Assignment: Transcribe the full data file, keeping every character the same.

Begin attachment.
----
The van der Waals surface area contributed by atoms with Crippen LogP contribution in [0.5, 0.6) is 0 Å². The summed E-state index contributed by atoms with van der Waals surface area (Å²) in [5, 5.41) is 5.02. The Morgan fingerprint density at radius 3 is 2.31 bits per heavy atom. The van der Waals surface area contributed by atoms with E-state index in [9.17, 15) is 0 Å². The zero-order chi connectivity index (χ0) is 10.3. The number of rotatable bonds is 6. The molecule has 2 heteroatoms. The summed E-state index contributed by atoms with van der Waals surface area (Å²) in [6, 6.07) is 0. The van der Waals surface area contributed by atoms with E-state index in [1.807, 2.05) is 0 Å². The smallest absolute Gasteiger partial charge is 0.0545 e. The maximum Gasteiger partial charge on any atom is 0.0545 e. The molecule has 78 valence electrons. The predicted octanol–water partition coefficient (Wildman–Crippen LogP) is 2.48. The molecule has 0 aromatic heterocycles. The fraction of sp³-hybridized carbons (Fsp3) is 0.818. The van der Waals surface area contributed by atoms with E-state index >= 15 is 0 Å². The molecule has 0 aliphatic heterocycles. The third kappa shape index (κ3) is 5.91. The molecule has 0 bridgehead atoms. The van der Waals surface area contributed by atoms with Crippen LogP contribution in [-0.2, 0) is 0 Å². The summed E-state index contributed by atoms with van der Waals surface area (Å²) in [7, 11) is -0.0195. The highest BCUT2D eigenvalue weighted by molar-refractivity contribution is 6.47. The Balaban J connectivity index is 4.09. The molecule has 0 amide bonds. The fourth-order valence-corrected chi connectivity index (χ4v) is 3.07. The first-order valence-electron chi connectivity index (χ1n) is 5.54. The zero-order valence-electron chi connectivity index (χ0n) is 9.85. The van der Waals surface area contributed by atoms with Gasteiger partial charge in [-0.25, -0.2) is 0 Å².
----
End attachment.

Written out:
The van der Waals surface area contributed by atoms with Crippen LogP contribution in [0.5, 0.6) is 0 Å². The summed E-state index contributed by atoms with van der Waals surface area (Å²) in [5, 5.41) is 5.02. The Morgan fingerprint density at radius 3 is 2.31 bits per heavy atom. The van der Waals surface area contributed by atoms with E-state index in [9.17, 15) is 0 Å². The zero-order chi connectivity index (χ0) is 10.3. The number of rotatable bonds is 6. The molecule has 2 heteroatoms. The summed E-state index contributed by atoms with van der Waals surface area (Å²) in [6, 6.07) is 0. The van der Waals surface area contributed by atoms with E-state index in [1.807, 2.05) is 0 Å². The smallest absolute Gasteiger partial charge is 0.0545 e. The maximum Gasteiger partial charge on any atom is 0.0545 e. The molecule has 78 valence electrons. The predicted octanol–water partition coefficient (Wildman–Crippen LogP) is 2.48. The molecule has 0 aromatic heterocycles. The fraction of sp³-hybridized carbons (Fsp3) is 0.818. The van der Waals surface area contributed by atoms with E-state index >= 15 is 0 Å². The molecule has 0 aliphatic heterocycles. The third kappa shape index (κ3) is 5.91. The molecule has 0 bridgehead atoms. The van der Waals surface area contributed by atoms with Crippen LogP contribution in [-0.2, 0) is 0 Å². The summed E-state index contributed by atoms with van der Waals surface area (Å²) in [7, 11) is -0.0195. The highest BCUT2D eigenvalue weighted by molar-refractivity contribution is 6.47. The Balaban J connectivity index is 4.09. The molecule has 0 amide bonds. The fourth-order valence-corrected chi connectivity index (χ4v) is 3.07. The first-order valence-electron chi connectivity index (χ1n) is 5.54. The zero-order valence-electron chi connectivity index (χ0n) is 9.85. The van der Waals surface area contributed by atoms with Gasteiger partial charge in [-0.25, -0.2) is 0 Å².